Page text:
Vermont opens its schools to refugees
MONTPELIER — Any of the estimated 170,000 students displaced by Hurricane Katrina would be welcomed in any of Vermont's public schools, the state's education commissioner said Friday.
"Thank you for your help in making this terrible time for these students a little easier," Richard Cate wrote in a letter to the principals and superintendents in Vermont's 250-plus school districts.
At least a half-dozen schools had contacted Cate's office in the last two days seeking information about how to enroll students whose parents have evacuated to Vermont, some 1,600 miles from storm-ravaged New Orleans.
Since their schools — and, most likely their homes — have been rendered useless for the next several months, students from New Orleans or other affected parts of the Gulf Coast are considered homeless under Vermont's education laws.
"These students are entitled to the same services as any other student who is a resident of your district," Cate wrote. "Obviously, transfer of academic and immunization records will, at best, be slow in coming. Please do not delay admission of students for this reason and please accommodate these students as best you can under these difficult circumstances."
School systems around the country are rallying around the needs of students shut out of classrooms in the wake of Katrina's almost unprecedented destruction. And while Vermont education officials cannot say how many Louisiana students are trying to enroll in the state's schools, at least one displaced student has enrolled in Burr and Burton Academy in Manchester and another in Essex.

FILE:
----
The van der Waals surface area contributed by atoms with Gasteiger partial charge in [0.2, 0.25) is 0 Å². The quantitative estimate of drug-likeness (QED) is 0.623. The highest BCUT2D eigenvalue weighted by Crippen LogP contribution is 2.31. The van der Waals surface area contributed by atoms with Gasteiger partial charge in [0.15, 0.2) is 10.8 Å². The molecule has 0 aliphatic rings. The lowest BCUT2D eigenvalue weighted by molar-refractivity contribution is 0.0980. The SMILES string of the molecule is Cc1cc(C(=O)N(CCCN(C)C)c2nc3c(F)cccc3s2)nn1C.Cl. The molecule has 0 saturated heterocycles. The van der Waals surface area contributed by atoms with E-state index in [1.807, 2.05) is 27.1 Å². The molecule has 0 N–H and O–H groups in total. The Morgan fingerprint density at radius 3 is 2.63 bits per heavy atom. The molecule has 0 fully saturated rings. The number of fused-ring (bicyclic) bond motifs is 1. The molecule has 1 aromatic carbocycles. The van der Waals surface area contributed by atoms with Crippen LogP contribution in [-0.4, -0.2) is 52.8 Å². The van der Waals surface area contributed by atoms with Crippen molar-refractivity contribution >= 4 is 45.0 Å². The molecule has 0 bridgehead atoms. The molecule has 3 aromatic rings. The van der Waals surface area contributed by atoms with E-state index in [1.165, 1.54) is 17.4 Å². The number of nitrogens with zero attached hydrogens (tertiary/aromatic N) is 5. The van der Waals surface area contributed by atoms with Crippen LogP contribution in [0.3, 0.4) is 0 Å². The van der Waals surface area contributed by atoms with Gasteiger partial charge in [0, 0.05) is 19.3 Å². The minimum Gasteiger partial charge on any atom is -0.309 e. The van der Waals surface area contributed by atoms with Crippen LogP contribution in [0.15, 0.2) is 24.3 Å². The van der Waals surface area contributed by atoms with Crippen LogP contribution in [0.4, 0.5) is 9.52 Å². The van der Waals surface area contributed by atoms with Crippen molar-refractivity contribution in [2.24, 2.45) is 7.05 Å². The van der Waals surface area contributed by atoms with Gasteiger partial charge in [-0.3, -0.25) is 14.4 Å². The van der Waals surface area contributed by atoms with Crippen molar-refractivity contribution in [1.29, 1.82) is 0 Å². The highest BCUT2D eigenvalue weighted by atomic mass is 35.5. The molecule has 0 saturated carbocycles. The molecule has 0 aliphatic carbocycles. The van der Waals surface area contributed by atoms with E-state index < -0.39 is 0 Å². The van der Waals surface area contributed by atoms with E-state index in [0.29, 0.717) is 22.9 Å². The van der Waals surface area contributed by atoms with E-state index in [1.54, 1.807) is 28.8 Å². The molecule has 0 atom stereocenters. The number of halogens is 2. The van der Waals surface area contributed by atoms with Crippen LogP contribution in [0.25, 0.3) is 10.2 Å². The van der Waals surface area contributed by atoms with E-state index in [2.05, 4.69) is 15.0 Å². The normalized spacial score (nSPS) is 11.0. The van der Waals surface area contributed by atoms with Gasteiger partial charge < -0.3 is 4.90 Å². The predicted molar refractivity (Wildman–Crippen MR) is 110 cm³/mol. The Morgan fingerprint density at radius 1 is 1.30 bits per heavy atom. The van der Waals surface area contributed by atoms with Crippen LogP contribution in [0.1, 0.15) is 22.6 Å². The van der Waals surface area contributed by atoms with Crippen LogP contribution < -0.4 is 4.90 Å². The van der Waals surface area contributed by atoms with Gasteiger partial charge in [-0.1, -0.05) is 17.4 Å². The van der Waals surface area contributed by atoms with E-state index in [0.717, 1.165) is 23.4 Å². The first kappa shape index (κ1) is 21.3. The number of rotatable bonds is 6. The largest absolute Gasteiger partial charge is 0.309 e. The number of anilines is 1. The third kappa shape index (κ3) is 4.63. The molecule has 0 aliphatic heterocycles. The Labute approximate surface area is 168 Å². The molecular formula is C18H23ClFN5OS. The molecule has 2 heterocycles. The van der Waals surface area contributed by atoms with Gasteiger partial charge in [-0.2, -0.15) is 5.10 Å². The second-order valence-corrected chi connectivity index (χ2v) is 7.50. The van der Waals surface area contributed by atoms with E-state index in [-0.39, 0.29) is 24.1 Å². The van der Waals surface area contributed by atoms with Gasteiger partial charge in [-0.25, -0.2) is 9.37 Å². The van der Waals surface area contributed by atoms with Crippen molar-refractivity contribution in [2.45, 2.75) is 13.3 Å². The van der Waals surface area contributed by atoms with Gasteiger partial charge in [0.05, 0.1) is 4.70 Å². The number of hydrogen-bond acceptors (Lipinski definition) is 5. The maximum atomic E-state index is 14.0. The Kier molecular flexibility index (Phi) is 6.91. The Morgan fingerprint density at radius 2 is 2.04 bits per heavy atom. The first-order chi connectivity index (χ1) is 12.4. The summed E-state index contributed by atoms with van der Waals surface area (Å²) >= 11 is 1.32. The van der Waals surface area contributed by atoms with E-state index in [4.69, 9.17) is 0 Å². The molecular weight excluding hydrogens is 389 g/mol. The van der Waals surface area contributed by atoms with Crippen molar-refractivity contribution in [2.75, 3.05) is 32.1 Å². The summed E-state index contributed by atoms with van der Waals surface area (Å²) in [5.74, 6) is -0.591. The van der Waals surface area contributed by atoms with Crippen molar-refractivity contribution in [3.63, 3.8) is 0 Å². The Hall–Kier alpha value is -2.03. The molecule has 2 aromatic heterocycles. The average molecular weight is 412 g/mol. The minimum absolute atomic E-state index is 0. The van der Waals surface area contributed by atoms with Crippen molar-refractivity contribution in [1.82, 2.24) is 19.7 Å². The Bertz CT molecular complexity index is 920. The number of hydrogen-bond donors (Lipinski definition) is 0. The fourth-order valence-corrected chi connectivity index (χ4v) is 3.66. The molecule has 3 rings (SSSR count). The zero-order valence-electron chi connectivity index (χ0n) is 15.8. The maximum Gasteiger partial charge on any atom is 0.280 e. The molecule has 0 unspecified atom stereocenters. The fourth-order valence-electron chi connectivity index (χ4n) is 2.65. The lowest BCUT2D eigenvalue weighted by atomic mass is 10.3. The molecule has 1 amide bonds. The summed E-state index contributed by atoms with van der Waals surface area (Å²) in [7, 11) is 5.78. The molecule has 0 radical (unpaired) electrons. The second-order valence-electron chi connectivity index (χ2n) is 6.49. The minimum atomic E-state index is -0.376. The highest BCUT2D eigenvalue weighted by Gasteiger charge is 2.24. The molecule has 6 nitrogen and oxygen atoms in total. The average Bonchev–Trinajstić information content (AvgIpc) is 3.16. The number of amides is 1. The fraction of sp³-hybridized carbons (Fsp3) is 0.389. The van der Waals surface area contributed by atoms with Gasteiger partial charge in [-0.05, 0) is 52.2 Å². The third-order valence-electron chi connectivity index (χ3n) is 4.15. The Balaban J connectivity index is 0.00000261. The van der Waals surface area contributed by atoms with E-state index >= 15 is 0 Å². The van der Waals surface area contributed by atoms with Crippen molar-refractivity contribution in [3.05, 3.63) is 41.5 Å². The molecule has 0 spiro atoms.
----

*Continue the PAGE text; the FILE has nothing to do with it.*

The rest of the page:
Louisiana education officials have implored districts in that state and anywhere else to help get students into schools.
"I implore you to take care of the children who come to your district," Louisiana Superintendent of Education Cecil Picard said on the state's education department Web site. "We will worry about school records, funding payrolls and waivers. Let us work out those details. Right now, I want parents and school systems to make sure these children have the stability of a classroom as soon as possible."
More than 135,000 students in and around New Orleans will be shut out of their classrooms indefinitely; another 35,000 from Mississippi also are unable to attend class.
In addition to public school students, thousands of university students cannot begin classes this fall. The University of Vermont announced that it had accepted at least two students from Tulane University. Others are sure to follow, officials said.
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